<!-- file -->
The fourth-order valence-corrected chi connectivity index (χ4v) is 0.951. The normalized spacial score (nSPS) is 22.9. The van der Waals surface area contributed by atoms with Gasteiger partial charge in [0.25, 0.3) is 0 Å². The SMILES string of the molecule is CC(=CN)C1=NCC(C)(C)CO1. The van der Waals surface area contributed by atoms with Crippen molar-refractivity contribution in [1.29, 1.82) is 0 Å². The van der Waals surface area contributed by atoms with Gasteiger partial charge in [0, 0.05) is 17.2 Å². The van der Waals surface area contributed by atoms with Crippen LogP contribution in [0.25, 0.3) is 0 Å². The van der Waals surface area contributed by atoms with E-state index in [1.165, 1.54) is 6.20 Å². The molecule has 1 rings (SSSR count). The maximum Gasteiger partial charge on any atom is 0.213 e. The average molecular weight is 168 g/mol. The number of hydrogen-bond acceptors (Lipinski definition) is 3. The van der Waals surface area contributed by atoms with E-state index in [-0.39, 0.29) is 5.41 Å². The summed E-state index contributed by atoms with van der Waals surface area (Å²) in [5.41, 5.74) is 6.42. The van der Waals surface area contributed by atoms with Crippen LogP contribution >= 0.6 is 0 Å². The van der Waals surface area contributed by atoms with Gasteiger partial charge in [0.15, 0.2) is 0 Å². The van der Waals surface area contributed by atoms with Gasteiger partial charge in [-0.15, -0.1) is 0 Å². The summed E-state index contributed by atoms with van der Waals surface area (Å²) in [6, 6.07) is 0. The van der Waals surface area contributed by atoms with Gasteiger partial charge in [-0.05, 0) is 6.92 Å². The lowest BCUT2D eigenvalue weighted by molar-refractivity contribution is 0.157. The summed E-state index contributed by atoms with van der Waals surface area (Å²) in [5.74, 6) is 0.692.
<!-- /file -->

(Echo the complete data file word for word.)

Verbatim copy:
The fourth-order valence-corrected chi connectivity index (χ4v) is 0.951. The normalized spacial score (nSPS) is 22.9. The van der Waals surface area contributed by atoms with Gasteiger partial charge in [0.25, 0.3) is 0 Å². The SMILES string of the molecule is CC(=CN)C1=NCC(C)(C)CO1. The van der Waals surface area contributed by atoms with Crippen molar-refractivity contribution in [1.29, 1.82) is 0 Å². The van der Waals surface area contributed by atoms with Gasteiger partial charge in [0, 0.05) is 17.2 Å². The van der Waals surface area contributed by atoms with Crippen LogP contribution in [0.25, 0.3) is 0 Å². The van der Waals surface area contributed by atoms with E-state index in [1.165, 1.54) is 6.20 Å². The molecule has 1 rings (SSSR count). The maximum Gasteiger partial charge on any atom is 0.213 e. The average molecular weight is 168 g/mol. The number of hydrogen-bond acceptors (Lipinski definition) is 3. The van der Waals surface area contributed by atoms with E-state index in [-0.39, 0.29) is 5.41 Å². The summed E-state index contributed by atoms with van der Waals surface area (Å²) in [5.41, 5.74) is 6.42. The van der Waals surface area contributed by atoms with Crippen LogP contribution >= 0.6 is 0 Å². The van der Waals surface area contributed by atoms with Gasteiger partial charge in [0.15, 0.2) is 0 Å². The van der Waals surface area contributed by atoms with Gasteiger partial charge in [-0.15, -0.1) is 0 Å². The summed E-state index contributed by atoms with van der Waals surface area (Å²) in [6, 6.07) is 0. The van der Waals surface area contributed by atoms with Gasteiger partial charge in [-0.05, 0) is 6.92 Å². The lowest BCUT2D eigenvalue weighted by molar-refractivity contribution is 0.157. The summed E-state index contributed by atoms with van der Waals surface area (Å²) in [5.74, 6) is 0.692.